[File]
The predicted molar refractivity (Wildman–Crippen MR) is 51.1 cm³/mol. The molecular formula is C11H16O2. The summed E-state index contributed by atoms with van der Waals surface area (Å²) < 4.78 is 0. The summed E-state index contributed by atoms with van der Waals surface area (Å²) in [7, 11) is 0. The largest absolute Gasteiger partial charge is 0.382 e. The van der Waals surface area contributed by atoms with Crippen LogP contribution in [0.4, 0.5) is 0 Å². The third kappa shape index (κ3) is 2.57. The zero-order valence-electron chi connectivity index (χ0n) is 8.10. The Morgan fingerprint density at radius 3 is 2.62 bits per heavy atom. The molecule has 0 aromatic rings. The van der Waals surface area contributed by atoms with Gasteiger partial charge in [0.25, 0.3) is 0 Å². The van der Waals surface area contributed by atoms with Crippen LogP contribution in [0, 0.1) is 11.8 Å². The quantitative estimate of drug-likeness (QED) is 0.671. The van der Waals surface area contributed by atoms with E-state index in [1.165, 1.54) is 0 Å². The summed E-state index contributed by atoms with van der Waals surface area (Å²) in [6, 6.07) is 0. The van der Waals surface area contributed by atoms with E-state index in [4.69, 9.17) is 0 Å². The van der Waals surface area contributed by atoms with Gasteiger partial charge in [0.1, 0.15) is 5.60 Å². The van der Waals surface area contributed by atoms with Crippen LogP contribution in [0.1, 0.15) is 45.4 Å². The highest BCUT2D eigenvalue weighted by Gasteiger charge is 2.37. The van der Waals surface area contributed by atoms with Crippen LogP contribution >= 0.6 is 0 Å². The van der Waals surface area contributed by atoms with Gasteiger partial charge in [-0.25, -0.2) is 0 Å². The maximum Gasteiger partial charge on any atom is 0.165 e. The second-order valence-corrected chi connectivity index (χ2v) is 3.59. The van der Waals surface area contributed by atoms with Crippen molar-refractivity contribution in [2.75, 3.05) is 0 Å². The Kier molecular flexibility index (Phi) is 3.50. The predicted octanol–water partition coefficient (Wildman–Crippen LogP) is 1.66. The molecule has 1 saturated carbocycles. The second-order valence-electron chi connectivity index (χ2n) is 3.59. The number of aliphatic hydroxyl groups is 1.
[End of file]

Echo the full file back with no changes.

The predicted molar refractivity (Wildman–Crippen MR) is 51.1 cm³/mol. The molecular formula is C11H16O2. The summed E-state index contributed by atoms with van der Waals surface area (Å²) < 4.78 is 0. The summed E-state index contributed by atoms with van der Waals surface area (Å²) in [7, 11) is 0. The largest absolute Gasteiger partial charge is 0.382 e. The van der Waals surface area contributed by atoms with Crippen LogP contribution in [0.4, 0.5) is 0 Å². The third kappa shape index (κ3) is 2.57. The zero-order valence-electron chi connectivity index (χ0n) is 8.10. The Morgan fingerprint density at radius 3 is 2.62 bits per heavy atom. The molecule has 0 aromatic rings. The van der Waals surface area contributed by atoms with Gasteiger partial charge in [0.25, 0.3) is 0 Å². The van der Waals surface area contributed by atoms with Crippen LogP contribution in [0, 0.1) is 11.8 Å². The quantitative estimate of drug-likeness (QED) is 0.671. The van der Waals surface area contributed by atoms with E-state index in [1.165, 1.54) is 0 Å². The summed E-state index contributed by atoms with van der Waals surface area (Å²) in [6, 6.07) is 0. The van der Waals surface area contributed by atoms with E-state index in [4.69, 9.17) is 0 Å². The van der Waals surface area contributed by atoms with Gasteiger partial charge in [0.1, 0.15) is 5.60 Å². The van der Waals surface area contributed by atoms with Crippen LogP contribution in [0.1, 0.15) is 45.4 Å². The highest BCUT2D eigenvalue weighted by Gasteiger charge is 2.37. The van der Waals surface area contributed by atoms with Crippen LogP contribution >= 0.6 is 0 Å². The van der Waals surface area contributed by atoms with Gasteiger partial charge in [-0.25, -0.2) is 0 Å². The maximum Gasteiger partial charge on any atom is 0.165 e. The second-order valence-corrected chi connectivity index (χ2v) is 3.59. The van der Waals surface area contributed by atoms with Crippen molar-refractivity contribution in [2.75, 3.05) is 0 Å². The Kier molecular flexibility index (Phi) is 3.50. The predicted octanol–water partition coefficient (Wildman–Crippen LogP) is 1.66. The molecule has 1 saturated carbocycles. The second-order valence-electron chi connectivity index (χ2n) is 3.59. The number of aliphatic hydroxyl groups is 1.